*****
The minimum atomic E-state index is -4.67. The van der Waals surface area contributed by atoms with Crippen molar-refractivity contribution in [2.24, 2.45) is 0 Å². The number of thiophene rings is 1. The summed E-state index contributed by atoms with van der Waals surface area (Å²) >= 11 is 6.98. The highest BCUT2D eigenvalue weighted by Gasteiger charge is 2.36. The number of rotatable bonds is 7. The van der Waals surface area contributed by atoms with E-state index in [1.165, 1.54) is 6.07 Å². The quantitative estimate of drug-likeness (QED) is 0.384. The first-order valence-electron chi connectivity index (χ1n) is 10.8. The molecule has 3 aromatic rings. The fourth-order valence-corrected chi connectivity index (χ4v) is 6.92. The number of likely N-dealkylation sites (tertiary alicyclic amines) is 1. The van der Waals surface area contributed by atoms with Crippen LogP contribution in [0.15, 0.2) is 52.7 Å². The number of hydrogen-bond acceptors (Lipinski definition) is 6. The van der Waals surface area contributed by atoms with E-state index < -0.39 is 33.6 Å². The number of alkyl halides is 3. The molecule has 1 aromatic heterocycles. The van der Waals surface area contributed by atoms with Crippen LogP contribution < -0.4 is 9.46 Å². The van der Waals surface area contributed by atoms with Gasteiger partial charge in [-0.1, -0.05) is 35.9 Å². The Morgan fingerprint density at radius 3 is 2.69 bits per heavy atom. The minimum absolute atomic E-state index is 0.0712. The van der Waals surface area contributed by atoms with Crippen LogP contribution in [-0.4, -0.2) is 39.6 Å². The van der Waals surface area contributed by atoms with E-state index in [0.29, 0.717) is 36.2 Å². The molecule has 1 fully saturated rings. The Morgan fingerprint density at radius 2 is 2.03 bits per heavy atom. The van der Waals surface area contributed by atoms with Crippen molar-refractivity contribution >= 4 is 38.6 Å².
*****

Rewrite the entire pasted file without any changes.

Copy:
The minimum atomic E-state index is -4.67. The van der Waals surface area contributed by atoms with Crippen molar-refractivity contribution in [2.24, 2.45) is 0 Å². The number of thiophene rings is 1. The summed E-state index contributed by atoms with van der Waals surface area (Å²) >= 11 is 6.98. The highest BCUT2D eigenvalue weighted by Gasteiger charge is 2.36. The number of rotatable bonds is 7. The van der Waals surface area contributed by atoms with E-state index in [1.165, 1.54) is 6.07 Å². The quantitative estimate of drug-likeness (QED) is 0.384. The first-order valence-electron chi connectivity index (χ1n) is 10.8. The molecule has 3 aromatic rings. The fourth-order valence-corrected chi connectivity index (χ4v) is 6.92. The number of likely N-dealkylation sites (tertiary alicyclic amines) is 1. The van der Waals surface area contributed by atoms with Crippen LogP contribution in [0.15, 0.2) is 52.7 Å². The number of hydrogen-bond acceptors (Lipinski definition) is 6. The van der Waals surface area contributed by atoms with E-state index < -0.39 is 33.6 Å². The number of alkyl halides is 3. The molecule has 1 aromatic heterocycles. The van der Waals surface area contributed by atoms with Crippen LogP contribution < -0.4 is 9.46 Å². The van der Waals surface area contributed by atoms with Gasteiger partial charge in [-0.1, -0.05) is 35.9 Å². The Morgan fingerprint density at radius 3 is 2.69 bits per heavy atom. The minimum absolute atomic E-state index is 0.0712. The van der Waals surface area contributed by atoms with Crippen LogP contribution in [-0.4, -0.2) is 39.6 Å². The van der Waals surface area contributed by atoms with E-state index in [0.29, 0.717) is 36.2 Å². The molecule has 1 fully saturated rings. The Morgan fingerprint density at radius 2 is 2.03 bits per heavy atom. The van der Waals surface area contributed by atoms with Crippen molar-refractivity contribution >= 4 is 38.6 Å².